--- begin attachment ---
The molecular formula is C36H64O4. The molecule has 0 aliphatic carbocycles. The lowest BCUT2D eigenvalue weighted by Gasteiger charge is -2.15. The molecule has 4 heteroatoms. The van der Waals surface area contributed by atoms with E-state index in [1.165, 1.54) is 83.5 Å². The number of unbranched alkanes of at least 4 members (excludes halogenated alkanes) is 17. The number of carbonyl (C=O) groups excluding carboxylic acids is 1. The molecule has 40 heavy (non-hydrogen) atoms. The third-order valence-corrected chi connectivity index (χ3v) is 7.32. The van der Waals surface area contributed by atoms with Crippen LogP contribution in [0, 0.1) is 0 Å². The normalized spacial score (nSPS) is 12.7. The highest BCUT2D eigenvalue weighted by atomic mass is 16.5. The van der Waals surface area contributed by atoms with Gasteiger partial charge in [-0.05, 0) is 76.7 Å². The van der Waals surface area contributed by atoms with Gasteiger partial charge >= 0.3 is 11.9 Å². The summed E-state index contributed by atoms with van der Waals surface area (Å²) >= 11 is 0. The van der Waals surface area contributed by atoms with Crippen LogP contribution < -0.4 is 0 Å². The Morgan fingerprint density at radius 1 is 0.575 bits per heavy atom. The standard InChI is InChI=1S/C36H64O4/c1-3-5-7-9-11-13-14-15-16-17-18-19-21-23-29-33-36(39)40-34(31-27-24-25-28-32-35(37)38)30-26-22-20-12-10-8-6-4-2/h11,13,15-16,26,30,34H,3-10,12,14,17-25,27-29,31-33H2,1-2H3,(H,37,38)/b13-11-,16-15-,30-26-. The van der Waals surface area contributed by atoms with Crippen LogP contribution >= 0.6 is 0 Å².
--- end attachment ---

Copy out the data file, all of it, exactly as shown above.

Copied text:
The molecular formula is C36H64O4. The molecule has 0 aliphatic carbocycles. The lowest BCUT2D eigenvalue weighted by Gasteiger charge is -2.15. The molecule has 4 heteroatoms. The van der Waals surface area contributed by atoms with E-state index in [1.165, 1.54) is 83.5 Å². The number of unbranched alkanes of at least 4 members (excludes halogenated alkanes) is 17. The number of carbonyl (C=O) groups excluding carboxylic acids is 1. The molecule has 40 heavy (non-hydrogen) atoms. The third-order valence-corrected chi connectivity index (χ3v) is 7.32. The van der Waals surface area contributed by atoms with Crippen LogP contribution in [0, 0.1) is 0 Å². The normalized spacial score (nSPS) is 12.7. The highest BCUT2D eigenvalue weighted by atomic mass is 16.5. The van der Waals surface area contributed by atoms with Gasteiger partial charge in [-0.05, 0) is 76.7 Å². The van der Waals surface area contributed by atoms with Gasteiger partial charge >= 0.3 is 11.9 Å². The summed E-state index contributed by atoms with van der Waals surface area (Å²) >= 11 is 0. The van der Waals surface area contributed by atoms with Crippen LogP contribution < -0.4 is 0 Å². The Morgan fingerprint density at radius 1 is 0.575 bits per heavy atom. The standard InChI is InChI=1S/C36H64O4/c1-3-5-7-9-11-13-14-15-16-17-18-19-21-23-29-33-36(39)40-34(31-27-24-25-28-32-35(37)38)30-26-22-20-12-10-8-6-4-2/h11,13,15-16,26,30,34H,3-10,12,14,17-25,27-29,31-33H2,1-2H3,(H,37,38)/b13-11-,16-15-,30-26-. The van der Waals surface area contributed by atoms with Crippen LogP contribution >= 0.6 is 0 Å².